As next EU foreign policy chief, it looks like we are going to have the choice between a strongman with a disregard for the rules and a mild-mannered technocrat capable of steering the Big-3 states. And by Big-3 states, of course, I mean Texas, Florida, and New York because we Europeans seem undecided only about whether to outsource our foreign-policy decisions to Obama or to the maverick Putin.
It’s a shame we aren’t interested in defining our global role for ourselves. This was supposed to be Europe’s World – multipolar, with a declining role for the US and a growing demand for EU-style regionalism. All we had to do, it was always said, was lie back while the rest of the world nudged out America and adopted our model of governance.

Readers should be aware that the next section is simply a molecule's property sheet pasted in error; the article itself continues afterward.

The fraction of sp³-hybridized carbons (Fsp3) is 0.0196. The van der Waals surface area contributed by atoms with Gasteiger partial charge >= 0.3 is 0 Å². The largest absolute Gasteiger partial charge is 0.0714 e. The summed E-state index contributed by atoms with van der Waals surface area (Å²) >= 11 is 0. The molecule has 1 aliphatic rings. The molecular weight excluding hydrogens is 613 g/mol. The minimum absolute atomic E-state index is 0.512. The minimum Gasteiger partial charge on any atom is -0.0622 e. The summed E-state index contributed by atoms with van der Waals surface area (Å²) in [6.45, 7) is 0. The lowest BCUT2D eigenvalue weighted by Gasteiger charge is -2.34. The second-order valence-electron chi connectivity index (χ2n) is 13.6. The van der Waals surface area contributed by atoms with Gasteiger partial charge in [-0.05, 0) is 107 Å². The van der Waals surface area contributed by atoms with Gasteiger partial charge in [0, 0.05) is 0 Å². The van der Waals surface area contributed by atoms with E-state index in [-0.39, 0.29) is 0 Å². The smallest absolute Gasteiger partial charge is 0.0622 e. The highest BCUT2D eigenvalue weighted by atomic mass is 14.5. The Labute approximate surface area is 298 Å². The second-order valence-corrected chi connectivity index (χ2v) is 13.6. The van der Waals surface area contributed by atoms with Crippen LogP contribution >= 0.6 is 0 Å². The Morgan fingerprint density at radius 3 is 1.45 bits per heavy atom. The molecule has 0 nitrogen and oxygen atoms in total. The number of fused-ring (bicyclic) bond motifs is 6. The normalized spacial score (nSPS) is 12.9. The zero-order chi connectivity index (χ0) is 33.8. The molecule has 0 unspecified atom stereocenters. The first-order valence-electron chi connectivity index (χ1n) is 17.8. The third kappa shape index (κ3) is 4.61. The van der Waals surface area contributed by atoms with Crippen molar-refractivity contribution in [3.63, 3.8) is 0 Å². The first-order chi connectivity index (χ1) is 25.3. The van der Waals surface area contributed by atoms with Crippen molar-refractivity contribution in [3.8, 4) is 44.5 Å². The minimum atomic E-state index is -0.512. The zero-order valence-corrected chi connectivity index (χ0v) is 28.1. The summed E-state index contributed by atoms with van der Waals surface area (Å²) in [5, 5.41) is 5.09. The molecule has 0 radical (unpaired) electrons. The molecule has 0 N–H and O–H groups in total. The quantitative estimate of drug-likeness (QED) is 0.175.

It was a tempting logic, but perhaps a little French: arrogant (the part about being an example to the rest of the world) and anti-American (treating our rival’s rivals as our friends). It has turned us into transatlantic parasites, overestimating our contribution to the world. And it has encouraged us to treat as partners competitors like Russia who only adopt our rules so they can turn them against us.
To create Europe’s World, the new foreign-policy chief would have to make the EU model both sustainable and competitive.
Roderick Parkes heads the EU Programme at the Polish Institute for International Affairs.
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